Sixty-one of the 96 (63.5%) patients diagnosed at the SUMC during a 17-year period were males. The age-distribution of these patients shows that only one was younger than 6 months, 78 (81.3%) patients were aged 6-24 months, and overall 94 of 96 (97.9%) patients were younger than 4 years (Figure 15.3). It should be pointed-out that the remaining two cases that included the oldest child in the series (aged lower respiratory tract infection (3)
occult bacteremia i occult bacteremia i dactylitis (1) tenosynovitis (1)*"" abortive skeletal infection (4)
septic arthristis (43)
\ osteomyelitis (5)
* osteomyelitis + septic arthritis (1)
Figure 15.3. Clinical presentation of 96 patients with invasive K. kingae infections diagnosed in southern Israel. Reprinted from Lancet Infectious Diseases, Vol 4, Yagupsky et al., "Kingella Kingae: from medical rarity to an emerging paediatric pathogen," 332-41, 2004, with permission from Elsevier.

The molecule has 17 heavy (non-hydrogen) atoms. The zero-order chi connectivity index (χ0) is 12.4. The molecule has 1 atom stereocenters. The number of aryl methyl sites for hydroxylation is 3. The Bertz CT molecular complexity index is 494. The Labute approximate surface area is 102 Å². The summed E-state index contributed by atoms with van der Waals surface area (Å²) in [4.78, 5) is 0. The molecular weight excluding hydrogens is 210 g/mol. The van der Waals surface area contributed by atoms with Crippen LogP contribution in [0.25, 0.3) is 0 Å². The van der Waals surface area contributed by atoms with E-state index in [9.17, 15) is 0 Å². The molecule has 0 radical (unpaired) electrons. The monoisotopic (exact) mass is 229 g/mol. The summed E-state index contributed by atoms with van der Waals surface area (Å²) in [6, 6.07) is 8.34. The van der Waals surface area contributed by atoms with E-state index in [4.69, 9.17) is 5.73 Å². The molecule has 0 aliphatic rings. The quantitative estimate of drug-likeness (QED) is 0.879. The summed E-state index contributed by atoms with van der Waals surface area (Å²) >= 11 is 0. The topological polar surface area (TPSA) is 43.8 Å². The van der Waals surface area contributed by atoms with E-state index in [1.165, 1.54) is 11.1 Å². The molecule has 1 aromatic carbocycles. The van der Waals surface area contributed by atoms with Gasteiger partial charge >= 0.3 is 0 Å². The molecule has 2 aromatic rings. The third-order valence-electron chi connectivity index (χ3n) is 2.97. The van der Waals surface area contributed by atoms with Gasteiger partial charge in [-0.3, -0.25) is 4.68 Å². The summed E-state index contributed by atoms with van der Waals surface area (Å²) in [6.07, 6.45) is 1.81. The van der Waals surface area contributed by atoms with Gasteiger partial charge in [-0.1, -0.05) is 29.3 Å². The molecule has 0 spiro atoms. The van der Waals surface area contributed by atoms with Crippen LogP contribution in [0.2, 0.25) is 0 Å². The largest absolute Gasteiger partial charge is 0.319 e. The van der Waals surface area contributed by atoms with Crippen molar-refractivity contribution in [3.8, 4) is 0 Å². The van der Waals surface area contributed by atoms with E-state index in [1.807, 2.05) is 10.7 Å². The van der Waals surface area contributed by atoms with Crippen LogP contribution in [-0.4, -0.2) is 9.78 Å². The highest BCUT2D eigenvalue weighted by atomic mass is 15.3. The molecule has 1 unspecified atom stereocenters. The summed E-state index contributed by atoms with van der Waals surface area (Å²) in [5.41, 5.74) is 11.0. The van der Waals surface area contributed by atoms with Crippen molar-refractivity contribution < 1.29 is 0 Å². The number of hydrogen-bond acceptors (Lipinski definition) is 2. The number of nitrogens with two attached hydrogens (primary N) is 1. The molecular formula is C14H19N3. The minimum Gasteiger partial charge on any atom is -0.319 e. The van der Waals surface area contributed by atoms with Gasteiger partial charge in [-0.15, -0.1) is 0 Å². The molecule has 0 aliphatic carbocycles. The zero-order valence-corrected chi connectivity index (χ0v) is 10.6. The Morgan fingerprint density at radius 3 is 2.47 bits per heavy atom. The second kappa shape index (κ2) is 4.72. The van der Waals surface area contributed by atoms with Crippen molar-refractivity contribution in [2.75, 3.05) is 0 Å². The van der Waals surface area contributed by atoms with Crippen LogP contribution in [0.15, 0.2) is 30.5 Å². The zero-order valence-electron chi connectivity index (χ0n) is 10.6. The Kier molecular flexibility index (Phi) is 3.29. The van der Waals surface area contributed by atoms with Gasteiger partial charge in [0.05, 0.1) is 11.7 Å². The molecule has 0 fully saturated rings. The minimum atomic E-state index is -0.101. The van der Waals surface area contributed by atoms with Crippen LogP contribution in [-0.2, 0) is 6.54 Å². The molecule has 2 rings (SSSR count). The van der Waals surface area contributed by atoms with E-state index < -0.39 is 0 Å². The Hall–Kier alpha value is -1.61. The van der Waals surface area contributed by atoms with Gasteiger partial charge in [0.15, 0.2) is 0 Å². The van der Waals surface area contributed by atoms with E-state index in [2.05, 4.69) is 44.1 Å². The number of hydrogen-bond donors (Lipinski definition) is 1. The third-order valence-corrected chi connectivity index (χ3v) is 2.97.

66 months) and the only adult were the only patients with endocarditis detected during the entire 17-year period. The calculated annual incidence of invasive K. kingae disease in southern Israel represented between 1/3 and 1/5 of that of H. influenzae type b in the same population prior to the introduction of the conjugate vaccine (Slonim et al., 2003).
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